-BUT small groups, OMU's....why? (if male has 4-6 females, more takeovers...females prefer OMU's to reduce infanticide risk...some herding by males, yet females also able to move to form new OMU)

-other points to keep in mind:
a) cost/benefits easier to hypothesize about, but hugely difficult to estimate in field (i.e. do larger groups travel farther for food?)
b) if no predator problem seen, doesn't mean not influential (maybe it WAS a prob but they figured out how to deal w/it)
--morphology might be better indicator than current behaviors, since takes longer to change (i.e. tapetum lucidum in dirunal)
--even if predation problem, unlikely to see it (similar: when infanticide seems probable in langurs, relatively rarely witnessed)
c) greatly increased understanding w/integration of ecology, sociobiology, predation, infanticide, food comp, phylogeny, yet still MUCH to learn
d) confusion isn't surprising given huge range of variation seen w/in primates
SEE NOTES 3/17 for exmaples (NO TYPICAL PRIMATE!)
1. Females distributed more according to food; males according to female distribution
2. Rich food in discrete, defensible patches promotes contest competition; poor or non-defensible food promotes scramble competition (scrambling can still occur w/defensible patches too)
--partially Wrangham, nothing about FB tho
3. Larger group size correlated with increased contest and scramble competition (if food sources can handle it)
4. Considerable evidence in primates and other vertebrates that sociality reduces predation risk (van Shaik)
5. Small animals tend to hide from predation and be solitary; larger animals tend to defend against predation and be in groups
6. When female mammals in large groups, males tend to compete over them more and there is increased sexual dimorphism (male-male comp leads to selection for bigger body, teeth, etc)
7. Infanticide is more common in groups when one male mates with many females; females have counterstrategies to infanticide, including "confusing paternity" (female mates w/many males so males are nicer in future) and associating with a protective male
8. Primates are unusual mammals in that many species live in stable heterosexual groups; perhaps related to male ability to carry offspring &/or offer protection
9. Among mammals, males are most likely to transfer out of natal group than females (tho not nec among primates)
10. The sexes use different (although tightly related) evolved strategies to survive, mate and raise offspring (sexual selection and different preferred resources--have to work together tho)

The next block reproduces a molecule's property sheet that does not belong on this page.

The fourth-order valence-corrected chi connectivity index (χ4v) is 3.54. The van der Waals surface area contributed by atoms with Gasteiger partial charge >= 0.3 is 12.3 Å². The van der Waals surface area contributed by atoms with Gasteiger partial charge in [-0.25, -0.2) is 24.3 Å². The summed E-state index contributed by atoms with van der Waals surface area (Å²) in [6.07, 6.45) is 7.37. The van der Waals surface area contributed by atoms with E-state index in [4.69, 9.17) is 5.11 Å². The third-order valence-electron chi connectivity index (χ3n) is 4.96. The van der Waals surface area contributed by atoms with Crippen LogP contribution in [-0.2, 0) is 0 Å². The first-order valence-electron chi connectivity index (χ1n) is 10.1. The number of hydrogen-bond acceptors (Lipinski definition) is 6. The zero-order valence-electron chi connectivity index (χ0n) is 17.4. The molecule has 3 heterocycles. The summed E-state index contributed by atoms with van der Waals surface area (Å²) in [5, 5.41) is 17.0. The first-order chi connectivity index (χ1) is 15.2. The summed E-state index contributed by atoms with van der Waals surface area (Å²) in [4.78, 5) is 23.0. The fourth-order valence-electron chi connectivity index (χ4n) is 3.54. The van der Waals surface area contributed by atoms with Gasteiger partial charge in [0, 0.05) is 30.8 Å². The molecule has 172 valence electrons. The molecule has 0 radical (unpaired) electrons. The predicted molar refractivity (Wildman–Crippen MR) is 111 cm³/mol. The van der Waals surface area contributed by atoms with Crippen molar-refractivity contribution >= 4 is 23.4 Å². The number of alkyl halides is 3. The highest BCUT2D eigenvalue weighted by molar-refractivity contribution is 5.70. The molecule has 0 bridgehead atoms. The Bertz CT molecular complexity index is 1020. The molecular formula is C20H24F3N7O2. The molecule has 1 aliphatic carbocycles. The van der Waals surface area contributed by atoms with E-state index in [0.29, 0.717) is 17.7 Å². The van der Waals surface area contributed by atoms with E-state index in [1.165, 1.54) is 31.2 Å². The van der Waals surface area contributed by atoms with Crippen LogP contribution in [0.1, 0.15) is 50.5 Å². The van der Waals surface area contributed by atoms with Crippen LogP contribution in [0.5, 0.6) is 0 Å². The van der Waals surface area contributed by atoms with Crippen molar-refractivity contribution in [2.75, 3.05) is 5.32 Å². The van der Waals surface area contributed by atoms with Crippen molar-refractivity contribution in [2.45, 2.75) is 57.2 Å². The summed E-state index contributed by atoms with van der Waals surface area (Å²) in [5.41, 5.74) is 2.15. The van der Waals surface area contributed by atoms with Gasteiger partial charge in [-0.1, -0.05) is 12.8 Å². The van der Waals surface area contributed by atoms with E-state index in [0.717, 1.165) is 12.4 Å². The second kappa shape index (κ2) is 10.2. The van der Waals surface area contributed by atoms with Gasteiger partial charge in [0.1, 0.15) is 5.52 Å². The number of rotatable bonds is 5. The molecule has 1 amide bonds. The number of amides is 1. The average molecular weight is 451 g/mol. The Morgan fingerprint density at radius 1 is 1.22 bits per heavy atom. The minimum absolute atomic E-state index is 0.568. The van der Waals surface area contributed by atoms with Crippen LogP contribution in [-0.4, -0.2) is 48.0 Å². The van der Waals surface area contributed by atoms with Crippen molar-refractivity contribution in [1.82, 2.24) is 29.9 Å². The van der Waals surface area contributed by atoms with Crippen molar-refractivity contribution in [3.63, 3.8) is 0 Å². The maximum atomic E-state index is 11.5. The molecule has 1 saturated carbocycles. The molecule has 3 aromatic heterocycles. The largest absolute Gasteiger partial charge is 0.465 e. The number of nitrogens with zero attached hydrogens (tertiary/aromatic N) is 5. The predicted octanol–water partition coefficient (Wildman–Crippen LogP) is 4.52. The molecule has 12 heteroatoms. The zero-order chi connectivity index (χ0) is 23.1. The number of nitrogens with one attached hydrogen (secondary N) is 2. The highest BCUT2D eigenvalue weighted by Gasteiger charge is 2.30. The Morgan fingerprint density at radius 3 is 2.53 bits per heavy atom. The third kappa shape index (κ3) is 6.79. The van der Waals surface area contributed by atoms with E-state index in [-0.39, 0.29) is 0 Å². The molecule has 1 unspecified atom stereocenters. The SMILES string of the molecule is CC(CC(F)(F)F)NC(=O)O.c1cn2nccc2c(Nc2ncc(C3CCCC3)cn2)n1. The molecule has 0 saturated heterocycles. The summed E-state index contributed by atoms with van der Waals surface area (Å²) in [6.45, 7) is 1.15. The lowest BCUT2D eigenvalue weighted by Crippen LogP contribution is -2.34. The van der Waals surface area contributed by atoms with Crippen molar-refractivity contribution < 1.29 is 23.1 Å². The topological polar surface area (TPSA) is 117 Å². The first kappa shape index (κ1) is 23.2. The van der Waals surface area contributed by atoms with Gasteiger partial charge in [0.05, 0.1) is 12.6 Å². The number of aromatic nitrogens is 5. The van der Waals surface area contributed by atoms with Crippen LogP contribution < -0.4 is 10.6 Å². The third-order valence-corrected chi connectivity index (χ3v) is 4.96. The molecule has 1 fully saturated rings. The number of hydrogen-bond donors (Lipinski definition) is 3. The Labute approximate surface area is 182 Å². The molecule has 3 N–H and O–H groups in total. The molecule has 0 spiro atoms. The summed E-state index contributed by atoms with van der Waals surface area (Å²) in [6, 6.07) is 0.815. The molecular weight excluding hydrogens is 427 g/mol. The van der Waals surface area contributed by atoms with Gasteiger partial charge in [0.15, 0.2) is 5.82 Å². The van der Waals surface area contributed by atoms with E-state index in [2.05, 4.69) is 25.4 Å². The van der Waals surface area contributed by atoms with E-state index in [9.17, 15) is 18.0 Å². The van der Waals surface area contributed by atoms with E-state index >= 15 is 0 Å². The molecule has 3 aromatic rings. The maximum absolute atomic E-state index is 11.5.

-more upright, suspensory locomotion & feeding postures
-largely female transfer, some male philopatry (sometimes both transfer!)
-slower life histories (longer juvenile development, later 1st repro, longer interbirth intervals, lower RS)

EXAMPLES:
1. Howler monkeys and gorillas
-more folivorous
-one or more adult males in group, essential for male RS; correlated with high competitive ability (gorillas herd females)
-infanticide reported when new male enters group of females
-intra-sexual bonds weak; males focus of social attention; high sexual dimorphism
--females tolerate each other, but not really bonded (even males can tolerate each other but don't work together as a unit)

2. Spider monkeys and chimps
-ripe-fruit specialists; fission-fusion groups
-chimps sometimes hunt meat--> due to how much fruit (more fruit, more hunting bc bigger groups make better success)
-group size highly correlated with ripe fruit availability
-cooperative males, patrol terr boundaries
-male aggression towards females
-females mate with multiple males, but usually not overtly (not publicly, prevent comp/any reaction); less sexual dimorphism (esp. w/spider monkey) bc males cooperating and females working together when in groups

3. Muriquis and bonobos
-more folivory, uniform distribution of food
-fission-fusion, but larger groups (than spider/chimp)
-females do not have indiv core areas; foraging parties more often both sexes
-male/female relationships more egalitarian; aggression rare; multiple mates
-overt matings, often other males present, less sexual dimorphism
-sperm plugs in muriquis...might not have morphological competition but compete in other ways like this (also v. large testicles)

(won't ask to list all things shared in the 3 pairings given, but may note what is shared and ask which 2 species share the traits)